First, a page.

Why: “If I had to bet on a destination skyrocketing in popularity in the coming years, I’d pick Oman,” says Catarina Mello. “I’ve been to 57 countries, and to say that Oman is the most underrated country I’ve ever been to is an understatement. Oman is beautiful in every way. The landscapes are spectacular and so diverse: from pristine turquoise beaches with incredible underwater life to beautiful canyons, mountains, wadis that will take your breath away, a glowing orange desert with giant sand dunes and much more.”

There are castles straight out of a fairytale book, stunning mosques, charming mountain villages, souks and markets with local treasures. “Not to mention the rich culture, the cuisine and kindest and most welcoming people you’ll ever meet traveling,” says Mello.

The best part? “It’s an extremely safe, welcoming, and relatively small country, making it easy to explore all its different landscapes by car,” says Mello. “It’s the perfect road trip destination.”

Oman has a lot to offer, but Mello’s favorite places include the Daymaniyat Islands right outside of Muscat, Wadi Shab, Bimmah Sinkhole, Sultan Qaabos Grand Mosque, Wahiba Sands desert, Nizwa Fort and Jabreen Castle.

Best Places to Travel in 2023: Oceania

Where to go: Tasmania

Chosen by: Chloe Sachdev is a freelance travel and lifestyle writer. She has lived all over the world—from Singapore and London to Hong Kong—and now calls Sydney’s Bondi Beach home. Her stories appear in print and online for a range of international publications such as Conde Nast Traveller, Travel + Leisure, The Telegraph, The Times and more.

Why: “Tasmania is wild and untouched with a landscape of wind-battered mountains that tumble into a frothy blue ocean, with a world-renowned food and drinks scene steered by this provenance,” says Chloe Sachdev.

A great example of Tasmania’s food scene is found in the heart of Hobart at Omotenashi. “It’s a set-menu experience, with just 12 seats, that riffs on the Japanese omakase experience but showcases Tasmania’s best produce,” says Sachdev. Another must-visit: Institut Polaire, a wine bar and kitchen dedicated to Tasmania’s cold climate biodynamic and natural wines with a seasonal food menu from local growers, fishers and farmers. “They’ve recently opened The Polaire Suite, a sleek one-bedroom short-stay apartment at Hobart’s waterfront precinct,” says Sachdev.

On the east coast in an old oyster hatch is the newly opened Waubs Harbour Distillery in Bicheno. “It’s the world’s closest distillery to the ocean, producing a unique maritime Tasmanian single malt whisky,” says Sachdev. “If you can, time your visit during The Great Eastern Wine Week festival in September, a 10-day food and drinks festival showcasing the best of the best from the east coast region.”

Tasmania has always been known for its epic beauty, best explored by foot on a myriad of overland multi-day walks such as the Wukalina Walk, a four-day/three-night First-Nations owned and operated guided walk. “For something shorter but with the same Indigenous significance, there is also Blak-led tours, a tourism company based on Tasmanian Aboriginal stories through guided tours and story-telling projects across Tasmania,” says Sachdev.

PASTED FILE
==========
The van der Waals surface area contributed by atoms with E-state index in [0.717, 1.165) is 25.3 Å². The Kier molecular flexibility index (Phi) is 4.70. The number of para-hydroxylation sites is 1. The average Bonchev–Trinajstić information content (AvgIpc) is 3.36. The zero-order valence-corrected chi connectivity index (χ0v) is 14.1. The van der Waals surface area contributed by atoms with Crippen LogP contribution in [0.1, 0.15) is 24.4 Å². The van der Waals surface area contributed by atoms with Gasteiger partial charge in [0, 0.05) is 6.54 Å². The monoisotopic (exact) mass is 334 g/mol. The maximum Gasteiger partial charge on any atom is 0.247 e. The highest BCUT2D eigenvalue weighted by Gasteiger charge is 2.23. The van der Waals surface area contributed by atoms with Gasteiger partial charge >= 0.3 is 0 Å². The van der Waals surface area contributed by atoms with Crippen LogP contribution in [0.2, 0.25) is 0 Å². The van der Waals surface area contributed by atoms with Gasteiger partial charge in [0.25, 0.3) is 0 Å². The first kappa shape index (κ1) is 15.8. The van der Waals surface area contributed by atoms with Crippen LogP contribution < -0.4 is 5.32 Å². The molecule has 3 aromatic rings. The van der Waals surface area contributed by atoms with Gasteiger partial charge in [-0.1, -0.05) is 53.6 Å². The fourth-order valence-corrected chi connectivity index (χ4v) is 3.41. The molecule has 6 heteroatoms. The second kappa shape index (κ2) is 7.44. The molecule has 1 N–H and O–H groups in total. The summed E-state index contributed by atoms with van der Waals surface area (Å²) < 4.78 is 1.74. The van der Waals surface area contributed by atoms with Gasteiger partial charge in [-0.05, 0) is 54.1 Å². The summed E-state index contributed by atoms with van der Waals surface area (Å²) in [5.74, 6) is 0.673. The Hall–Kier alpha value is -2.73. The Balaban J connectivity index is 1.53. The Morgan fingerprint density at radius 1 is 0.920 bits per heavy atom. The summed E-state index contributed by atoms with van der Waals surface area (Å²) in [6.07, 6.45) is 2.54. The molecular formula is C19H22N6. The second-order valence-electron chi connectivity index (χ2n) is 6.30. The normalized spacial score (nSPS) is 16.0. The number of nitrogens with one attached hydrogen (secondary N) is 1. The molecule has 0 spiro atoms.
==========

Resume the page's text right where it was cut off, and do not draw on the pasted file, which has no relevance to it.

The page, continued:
Beyond the landscape, Tasmania has a thrilling creative scene, thanks to MONA (Museum of Old and New Art) in Hobart. “Although it opened a decade ago, it still pushes the boundaries; the effect can be seen in its Dark Mofo festival held annually in June for two weeks with bonkers public art, live music, performances, and nocturnal revelry around the city of Hobart,” says Sachdev.

There is no shortage of stays in Tasmania, from thoughtfully curated seaside shacks to shipping containers and luxury lodges. “A recent discovery of mine is Kittawa Lodge on King Island off the northwest coast of Tasmania,” says Sachdev. “It’s a chic boutique lodge on the edge of the wilderness. They’ve recently partnered with The Tasman hotel in Hobart, putting together an itinerary for guests to take in the cultural highlights of Hobart, before transferring to King Island.”

Where to Go: Northern Territory, Australia

Chosen By: Jen Rose Smith, a journalist who freelances for CNN, Virtuoso and National Geographic.

Why: With Australia’s borders open to international travelers since February, visitors have begun to flock back to the land Down Under. For those looking for an off-the-beaten-track outdoor adventure destination, there’s the Northern Territory. With its outback desert landscapes, hidden swimming holes, colorful outdoor markets, Aboriginal rock art, camel rides, traditional art galleries and spectacular Uluru in the red center, the Northern Territory is unlike any other place on earth.

“Visiting the Northern Territory overturned every idea I had about Australia—it’s a mind-expanding encounter with cultures dating back tens of thousands of years,” says Jen Rose Smith.

New for 2023, visitors can experience iconic Uluru in a new light with a state-of-the-art drone and laser light show that will illuminate the desert sky with over 1,000 drones dancing and weaving in a kaleidoscope of color. Called Wintjiri Wiru, the show tells the Mala story, which is sacred to the Anangu Community and traditional owners of Uluru. “Indigenous traditions and creativity are woven into every part of the landscape,” says Smith.

Additionally, world-renowned artist Bruce Munro is launching a new illuminated art piece called Light Towers at Kings Canyon Resort near Watarrka National Park.

Also new to the area: Finniss River Lodge, Australia’s latest experiential lodge near Darwin in the Northern Territory. The lodge has only six suites and offers activities like air boating, fishing and heli-guides, plus a restaurant with dishes made from local produce.

“Everything I encountered left me wanting more,” says Smith. “The landscape goes from red-rock desert to lush, tropical floodplains where I spotted crocodiles, wallabies, and dozens of bird species—it’s constantly changing. This is a place to really slow down, listen and take in some truly remarkable places.”